Consider the silent “b” in the word “doubt.” It is a little speck of dirt left over from the past--a quiet reminder that words have histories. The word shares a root sense with a cartload of words based on the notion of “doubleness.” “Doubt” describes the action of wavering between two alternatives. As the history suggests, this movement between two poles is a dynamic condition, not a static one. Contrarily, words such as “sure” or “certain” rise from roots that suggest stasis—something like “safe from cares” in the first case and “already decided” in the second. In this light, “doubt” might be seen as precondition for action or change, while “surety” suggests a hiding place from which one dare not move.
Shanley’s play Doubt is set in a Roman Catholic church and school in 1964. The plot treats the prospect that an adolescent boy has been abused by a priest. “Been there. Done that,” you say. Perhaps not. Shanley didn’t win the 2005 Pulitzer Prize by rehashing headline news. Here he seems almost disinterested in exposing failings of the Church or in flaying the priest. True to his title, he invites questions not pat answers: How does one make a moral choice in an uncertain situation? How many of the comforts of security can be risked in pursuit of an uncertain good?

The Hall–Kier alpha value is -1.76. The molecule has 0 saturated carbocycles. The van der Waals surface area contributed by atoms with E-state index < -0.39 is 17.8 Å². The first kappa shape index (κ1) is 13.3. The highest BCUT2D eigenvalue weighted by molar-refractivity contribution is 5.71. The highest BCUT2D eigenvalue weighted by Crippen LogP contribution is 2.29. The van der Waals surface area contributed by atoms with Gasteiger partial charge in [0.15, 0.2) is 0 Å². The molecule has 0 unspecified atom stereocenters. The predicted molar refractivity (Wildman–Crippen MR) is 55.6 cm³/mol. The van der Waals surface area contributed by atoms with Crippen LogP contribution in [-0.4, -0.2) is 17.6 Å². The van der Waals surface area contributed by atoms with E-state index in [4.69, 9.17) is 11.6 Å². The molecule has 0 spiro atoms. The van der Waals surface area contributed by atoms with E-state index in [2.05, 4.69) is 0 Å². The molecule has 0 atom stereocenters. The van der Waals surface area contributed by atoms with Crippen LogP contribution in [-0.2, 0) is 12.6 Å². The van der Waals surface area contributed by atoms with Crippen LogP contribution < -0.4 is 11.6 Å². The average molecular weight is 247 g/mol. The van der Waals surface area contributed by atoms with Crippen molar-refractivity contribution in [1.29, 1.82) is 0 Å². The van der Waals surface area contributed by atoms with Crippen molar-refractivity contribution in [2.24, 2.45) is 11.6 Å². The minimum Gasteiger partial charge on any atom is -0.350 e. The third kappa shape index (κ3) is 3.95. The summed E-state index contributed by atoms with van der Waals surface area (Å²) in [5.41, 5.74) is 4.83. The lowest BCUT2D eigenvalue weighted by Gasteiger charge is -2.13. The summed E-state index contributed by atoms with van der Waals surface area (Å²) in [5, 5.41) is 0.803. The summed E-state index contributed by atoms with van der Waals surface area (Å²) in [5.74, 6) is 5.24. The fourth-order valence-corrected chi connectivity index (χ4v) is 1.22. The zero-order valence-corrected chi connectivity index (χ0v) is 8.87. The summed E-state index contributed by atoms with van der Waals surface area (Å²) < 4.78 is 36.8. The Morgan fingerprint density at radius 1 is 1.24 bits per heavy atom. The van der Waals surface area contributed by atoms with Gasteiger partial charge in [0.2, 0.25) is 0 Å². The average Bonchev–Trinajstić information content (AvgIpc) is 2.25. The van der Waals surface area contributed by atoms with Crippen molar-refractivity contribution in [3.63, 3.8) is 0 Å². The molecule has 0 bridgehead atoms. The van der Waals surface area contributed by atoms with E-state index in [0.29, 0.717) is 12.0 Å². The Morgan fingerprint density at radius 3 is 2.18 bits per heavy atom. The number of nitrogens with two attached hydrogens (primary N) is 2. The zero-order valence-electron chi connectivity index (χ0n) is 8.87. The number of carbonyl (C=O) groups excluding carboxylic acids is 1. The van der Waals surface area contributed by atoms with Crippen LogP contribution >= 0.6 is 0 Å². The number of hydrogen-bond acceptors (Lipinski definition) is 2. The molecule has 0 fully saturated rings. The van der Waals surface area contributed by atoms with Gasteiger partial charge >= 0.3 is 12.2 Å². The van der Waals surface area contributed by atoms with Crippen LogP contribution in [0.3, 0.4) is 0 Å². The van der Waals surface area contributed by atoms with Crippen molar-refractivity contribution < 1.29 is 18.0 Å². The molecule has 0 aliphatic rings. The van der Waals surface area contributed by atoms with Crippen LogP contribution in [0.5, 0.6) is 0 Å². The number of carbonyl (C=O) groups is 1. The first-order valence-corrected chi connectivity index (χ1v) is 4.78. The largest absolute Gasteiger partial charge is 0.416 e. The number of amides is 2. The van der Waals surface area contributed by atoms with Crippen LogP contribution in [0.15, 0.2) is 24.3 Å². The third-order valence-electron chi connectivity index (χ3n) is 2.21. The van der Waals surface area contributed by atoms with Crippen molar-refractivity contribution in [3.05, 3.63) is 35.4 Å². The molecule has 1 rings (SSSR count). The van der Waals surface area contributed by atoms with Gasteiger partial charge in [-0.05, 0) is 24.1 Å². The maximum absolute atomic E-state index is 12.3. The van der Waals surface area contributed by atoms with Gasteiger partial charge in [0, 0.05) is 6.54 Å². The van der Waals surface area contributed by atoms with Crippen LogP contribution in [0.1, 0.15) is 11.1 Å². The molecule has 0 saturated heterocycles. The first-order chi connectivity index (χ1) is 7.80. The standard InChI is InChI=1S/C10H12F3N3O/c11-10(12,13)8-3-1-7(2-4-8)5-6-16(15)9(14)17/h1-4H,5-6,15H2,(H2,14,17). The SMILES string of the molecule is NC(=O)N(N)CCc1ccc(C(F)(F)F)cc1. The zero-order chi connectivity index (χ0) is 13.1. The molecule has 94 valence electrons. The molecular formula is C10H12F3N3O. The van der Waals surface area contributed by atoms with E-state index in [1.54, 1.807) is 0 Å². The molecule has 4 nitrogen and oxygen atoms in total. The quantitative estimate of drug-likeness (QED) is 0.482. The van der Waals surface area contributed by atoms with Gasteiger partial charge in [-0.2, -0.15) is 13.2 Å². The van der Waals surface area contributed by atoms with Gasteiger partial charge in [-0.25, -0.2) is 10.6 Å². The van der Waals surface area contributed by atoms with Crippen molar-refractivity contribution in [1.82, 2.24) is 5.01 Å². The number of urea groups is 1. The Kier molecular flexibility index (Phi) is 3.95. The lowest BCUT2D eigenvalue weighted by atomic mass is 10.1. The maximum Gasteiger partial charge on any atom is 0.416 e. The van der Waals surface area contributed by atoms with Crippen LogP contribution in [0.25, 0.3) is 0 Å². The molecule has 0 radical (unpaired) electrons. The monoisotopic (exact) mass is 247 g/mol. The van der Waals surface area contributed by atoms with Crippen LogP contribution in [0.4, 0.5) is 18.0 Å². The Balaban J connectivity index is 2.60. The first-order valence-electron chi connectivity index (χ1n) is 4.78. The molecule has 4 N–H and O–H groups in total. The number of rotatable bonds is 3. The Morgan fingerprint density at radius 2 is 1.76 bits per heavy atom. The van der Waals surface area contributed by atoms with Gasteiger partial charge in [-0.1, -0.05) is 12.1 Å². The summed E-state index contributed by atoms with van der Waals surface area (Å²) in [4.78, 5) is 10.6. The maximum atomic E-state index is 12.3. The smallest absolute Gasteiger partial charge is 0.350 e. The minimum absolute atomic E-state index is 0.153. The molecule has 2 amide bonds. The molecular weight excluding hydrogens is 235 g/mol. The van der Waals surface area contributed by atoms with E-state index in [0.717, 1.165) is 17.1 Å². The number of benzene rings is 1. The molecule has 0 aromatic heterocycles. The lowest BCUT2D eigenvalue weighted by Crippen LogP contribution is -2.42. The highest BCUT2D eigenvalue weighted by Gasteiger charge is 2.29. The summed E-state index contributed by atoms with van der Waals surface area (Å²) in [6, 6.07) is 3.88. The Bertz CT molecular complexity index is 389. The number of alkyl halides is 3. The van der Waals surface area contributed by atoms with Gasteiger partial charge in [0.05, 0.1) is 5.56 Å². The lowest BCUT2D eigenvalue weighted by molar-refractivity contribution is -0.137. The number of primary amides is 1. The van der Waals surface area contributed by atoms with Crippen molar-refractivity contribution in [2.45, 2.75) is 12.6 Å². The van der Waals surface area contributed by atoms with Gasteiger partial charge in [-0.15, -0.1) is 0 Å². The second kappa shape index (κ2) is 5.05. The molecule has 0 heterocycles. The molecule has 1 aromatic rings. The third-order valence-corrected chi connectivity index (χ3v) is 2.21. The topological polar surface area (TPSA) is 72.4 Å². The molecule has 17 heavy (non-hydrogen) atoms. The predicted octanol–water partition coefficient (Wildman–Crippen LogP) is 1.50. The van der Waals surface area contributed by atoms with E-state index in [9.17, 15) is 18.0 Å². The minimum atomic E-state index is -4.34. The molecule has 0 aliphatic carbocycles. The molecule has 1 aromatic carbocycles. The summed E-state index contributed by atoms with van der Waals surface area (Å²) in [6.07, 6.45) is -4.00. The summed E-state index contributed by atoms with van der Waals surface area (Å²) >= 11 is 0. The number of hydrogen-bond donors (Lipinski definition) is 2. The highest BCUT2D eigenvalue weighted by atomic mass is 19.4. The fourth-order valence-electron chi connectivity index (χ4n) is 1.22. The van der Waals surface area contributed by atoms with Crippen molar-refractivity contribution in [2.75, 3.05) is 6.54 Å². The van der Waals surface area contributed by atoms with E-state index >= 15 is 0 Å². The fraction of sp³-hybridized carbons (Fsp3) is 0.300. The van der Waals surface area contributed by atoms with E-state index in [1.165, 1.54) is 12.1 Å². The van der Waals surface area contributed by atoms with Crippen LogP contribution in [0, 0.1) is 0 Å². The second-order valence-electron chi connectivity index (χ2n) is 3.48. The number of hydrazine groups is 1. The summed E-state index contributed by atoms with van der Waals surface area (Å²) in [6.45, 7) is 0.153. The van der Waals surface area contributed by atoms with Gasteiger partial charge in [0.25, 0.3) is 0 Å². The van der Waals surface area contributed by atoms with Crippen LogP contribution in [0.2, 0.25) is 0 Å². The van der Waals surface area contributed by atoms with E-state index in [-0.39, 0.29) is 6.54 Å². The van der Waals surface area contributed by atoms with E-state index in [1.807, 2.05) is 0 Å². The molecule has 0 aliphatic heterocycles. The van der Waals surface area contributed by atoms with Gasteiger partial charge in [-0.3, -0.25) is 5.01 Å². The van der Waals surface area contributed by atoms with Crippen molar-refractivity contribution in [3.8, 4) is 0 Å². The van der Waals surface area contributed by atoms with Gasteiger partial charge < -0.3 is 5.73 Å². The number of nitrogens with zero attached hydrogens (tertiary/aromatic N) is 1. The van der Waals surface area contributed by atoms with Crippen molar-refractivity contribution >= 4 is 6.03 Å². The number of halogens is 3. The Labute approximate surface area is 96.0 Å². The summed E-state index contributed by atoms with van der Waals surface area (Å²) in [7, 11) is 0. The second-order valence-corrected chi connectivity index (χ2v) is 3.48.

Setting the play in 1964 is a canny choice since this was a hinge year in our contemporary history—a year in which the many comforts of the post-war and “Camelot” eras began to give way to the changes and uncertainties we usually associate with “The Sixties.” Civil Rights workers die. Race riots erupt. Viet Nam blows up. The Beatles go on TV. Bob Dylan sings, “The Times They Are A-Changin’.” As we recall the difficult but generative uncertainty of that time, we might recall, too, the wisdom of Voltaire: “Doubt is painful. Certainty is ridiculous.”
Doubt at Riverside Theatre runs January 25 - February 17. Tickets are $24 and are available at the Riverside Theatre box office at (319) 338-7672 or online at https://amber.he.net/~riverdog/buyticketsnow.php.